Smith v. State

Annotate this Case

143 Ga. App. 347 (1977)

238 S.E.2d 698



Court of Appeals of Georgia.

Argued July 7, 1977.

Decided September 8, 1977.

Rehearing Denied September 29, 1977.

Windham, Hislip, Goodman & Leathers, Gerrilyn G. Brill, Dan W. Hislip, for appellant.

Robert E. Keller, District Attorney, John P. Quinlan, Assistant District Attorney, for appellee.


Appellant Smith was indicted, tried and convicted of felonious vehicular homicide. He was sentenced to five years, three to serve and two on probation.

The facts leading to the conviction show that Smith was operating his pickup truck on a state highway near Jonesboro. While operating his vehicle, it spun out of control, striking the vehicle operated by the deceased victim at an intersection. The victim was lifeless at the scene and apparently died abruptly as a result of injuries incurred in the accident. Smith received injuries also and was semi-comatose at the scene, not responding to questions. Six empty cans of beer were found in the cab of his truck. Because of his injuries, Smith was transported to a hospital. When the investigating officer arrived at the hospital, he found Smith to be unconscious. The nurse attending stated that while Smith was not unconscious, he was semi-conscious and not communicating with persons present. The investigating officer directed the *348 nurse to take a blood sample but, because of Smith's condition, was not able to advise him of his right to seek an independent test and analysis of a separate blood sample. The sample removed from Smith tested out at .19 grams of alcohol per cc of blood, or almost twice the amount that presumptively establishes legal intoxication. Appellant Smith raises five enumerations of error, two dealing with the admission of the results of the blood test, two dealing with the admission of the death certificate, and one dealing with a portion of the charge given by the trial judge. Held:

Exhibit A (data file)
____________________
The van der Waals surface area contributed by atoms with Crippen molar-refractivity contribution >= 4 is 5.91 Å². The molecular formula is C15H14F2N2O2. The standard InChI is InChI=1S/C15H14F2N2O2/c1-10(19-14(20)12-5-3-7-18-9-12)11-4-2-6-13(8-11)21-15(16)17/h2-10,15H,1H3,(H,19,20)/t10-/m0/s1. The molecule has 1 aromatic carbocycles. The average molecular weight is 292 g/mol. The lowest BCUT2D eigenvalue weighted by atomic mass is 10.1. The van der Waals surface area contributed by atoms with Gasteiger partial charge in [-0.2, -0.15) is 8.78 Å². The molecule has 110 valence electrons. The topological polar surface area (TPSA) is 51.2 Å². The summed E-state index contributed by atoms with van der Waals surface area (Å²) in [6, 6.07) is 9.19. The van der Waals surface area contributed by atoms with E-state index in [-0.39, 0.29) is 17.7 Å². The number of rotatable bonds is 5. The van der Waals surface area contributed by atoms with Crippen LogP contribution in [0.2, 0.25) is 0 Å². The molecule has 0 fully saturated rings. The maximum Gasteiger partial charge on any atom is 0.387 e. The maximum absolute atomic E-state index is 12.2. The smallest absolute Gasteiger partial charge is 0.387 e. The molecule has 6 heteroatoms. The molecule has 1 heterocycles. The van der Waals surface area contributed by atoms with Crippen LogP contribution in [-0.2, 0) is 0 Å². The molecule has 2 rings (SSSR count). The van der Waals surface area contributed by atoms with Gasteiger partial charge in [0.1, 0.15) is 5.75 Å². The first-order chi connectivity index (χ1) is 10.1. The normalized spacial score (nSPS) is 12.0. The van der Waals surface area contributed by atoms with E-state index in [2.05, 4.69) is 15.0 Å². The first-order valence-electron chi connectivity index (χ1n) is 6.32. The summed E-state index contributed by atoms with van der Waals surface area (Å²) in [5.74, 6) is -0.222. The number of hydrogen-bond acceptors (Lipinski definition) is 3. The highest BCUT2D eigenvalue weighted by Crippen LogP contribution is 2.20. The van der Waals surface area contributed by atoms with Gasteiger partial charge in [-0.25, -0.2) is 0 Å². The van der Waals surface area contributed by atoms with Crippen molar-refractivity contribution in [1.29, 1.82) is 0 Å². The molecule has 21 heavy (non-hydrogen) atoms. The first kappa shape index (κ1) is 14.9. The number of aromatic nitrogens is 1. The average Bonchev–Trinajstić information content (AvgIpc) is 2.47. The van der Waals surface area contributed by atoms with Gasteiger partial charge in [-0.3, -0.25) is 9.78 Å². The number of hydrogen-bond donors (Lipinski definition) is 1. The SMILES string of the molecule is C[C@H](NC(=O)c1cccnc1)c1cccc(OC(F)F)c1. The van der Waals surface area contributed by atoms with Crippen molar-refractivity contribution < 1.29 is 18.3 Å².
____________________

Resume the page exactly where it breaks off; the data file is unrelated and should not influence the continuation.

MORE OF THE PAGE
1. In his first and fifth enumerations of error, Smith complains of the admission of the blood-alcohol test results. He first contends that the evidence does not show that he was unconscious at the time of the extraction of his blood. We reject this contention. There was evidence that he was unconscious, or at best, that his condition was the same as unconscious, i.e., in a noncommunicative condition. Thus at the time the officer ordered the blood taken, we are satisfied that it was taken in accordance with the provisions of Ga. L. 1975, pp. 1008, 1028 (Code Ann. § 68B-306 (b)). That section provides that any person who is dead, unconscious, or who otherwise is in a condition rendering him incapable of refusal, shall be deemed not to have withdrawn the consent (for a test) provided by paragraph (a) of the same section (implied consent), subject to the provisions of Code Ann. § 68A-902.1 (Ga. L. 1974, pp. 633, 672).

Code Ann. § 68A-902.1 is comprised of ten sub-paragraphs of which most were either satisfied or are not pertinent hereto. Appellant Smith contends that subparagraph 68A-902.1 (a) (4), which requires the arresting officer at the time of arrest to advise the person arrested of his rights to an independent test, controls the admissibility of the test results. See Torley v. State, 141 Ga. App. 366 (233 SE2d 476) (1977). It is Smith's contention that because the officer did not advise him of his right to an independent test, the test results obtained by the state are inadmissible. See Nelson v. State, 135 Ga. App. 212 (217 SE2d 450) (1975).

We conclude that the facts of this case render the decisions in the Nelson and Torley cases, supra, *349 inapposite and not applicable to this case. It is a well known and accepted fact that following the ingestion of alcohol into the human body, the alcohol is assimilated into the bloodstream, reaching its cumulative peak concentration shortly after ingestion of the latest drink, and thence, without further ingestion, commences to dissipate from the blood at a constant and fairly rapid rate. The police investigator is often faced with the problem of preserving evidence of a crime which he believes upon reasonable grounds to have been committed. The investigator in this case was faced with evidence that an apparent homicide had occurred, the driver of the suspect vehicle either had been drinking or it appeared he had been drinking. Time was passing and the blood-alcohol level, by natural law, was changing. The suspect was either unconscious or unable to communicate with the officer. The officer acted under the authority of the implied consent law to take the blood specimen. Even though he did not advise the appellant of the right to an independent test, we do not believe that invalidated the procedure or rendered the results of the test inadmissible.